JUSTICE FOR CHILDREN
Children who are already on the margins of society in Serbia – for whatever reason – are more likely to come up against the legal system. On average, between 3,500 and 4,000 children are reported to commit crimes each year. While reported juvenile crimes account for around 4 per cent of the overall crime rate, serious offences by children are on the rise, as is the number of younger offenders aged just 14 or 15.
The 2006 juvenile justice law, and the creation of the Juvenile Justice Council in 2009, paved the way for innovative ‘diversionary solutions’ to stop children being sucked into the justice system. These are not soft options: young offenders may have to apologise to their victims in person, attend school full-time, carry out community work or enter treatment programmes to tackle alcohol- or drug-related problems. But these solutions are applied in only 3 per cent of all reported juvenile cases.
Most diversionary solutions lack the necessary resources and back-up services. There are questions over which branch of government is responsible – justice or social protection – and a lack of coordination with the health and education services that have a role in treatment programmes or school attendance.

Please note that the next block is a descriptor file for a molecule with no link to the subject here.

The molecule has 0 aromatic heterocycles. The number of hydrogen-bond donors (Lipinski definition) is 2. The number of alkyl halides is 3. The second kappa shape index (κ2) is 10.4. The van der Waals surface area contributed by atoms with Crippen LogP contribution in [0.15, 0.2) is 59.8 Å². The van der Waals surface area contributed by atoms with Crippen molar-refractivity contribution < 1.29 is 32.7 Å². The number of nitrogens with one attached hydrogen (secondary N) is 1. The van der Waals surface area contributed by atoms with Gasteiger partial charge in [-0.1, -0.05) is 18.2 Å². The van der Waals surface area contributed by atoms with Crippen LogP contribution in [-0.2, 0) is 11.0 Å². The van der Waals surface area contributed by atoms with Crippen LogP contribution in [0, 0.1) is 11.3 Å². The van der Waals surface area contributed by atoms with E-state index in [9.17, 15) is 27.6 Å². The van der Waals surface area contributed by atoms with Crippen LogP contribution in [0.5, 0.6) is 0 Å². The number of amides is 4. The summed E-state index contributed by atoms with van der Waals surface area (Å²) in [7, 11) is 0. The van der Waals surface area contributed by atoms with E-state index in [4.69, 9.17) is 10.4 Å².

It is difficult to track trends in juvenile offending and monitor reforms, as data-collection systems are not aligned to reform priorities and are not used to monitor the implementation of policies.
Although the law on juvenile justice requires special proceedings and measures to protect child victims and child witnesses from victimization, there are concerns that these are not being used in practice. The information management system itself does not demand information on the treatment of such children.
What we do
UNICEF’s goal is to ensure that juvenile justice is restorative, helping to pull children back into society, rather than pushing them further along the road to criminality and exclusion.
Our work on this issue over the years contributed to the country’s 2006 Law on Juvenile Justice, and we have supported specialized training for judges, prosecutors and the police on the rights and needs of juvenile offenders and, very importantly, children who are the victims or who have witnessed crime.
UNICEF sees diversionary solutions as the very essence of restorative justice to prevent children going through the justice system time after time. This is where we are concentrating our efforts.
Building the evidence
Creating social accountability
Working in partnership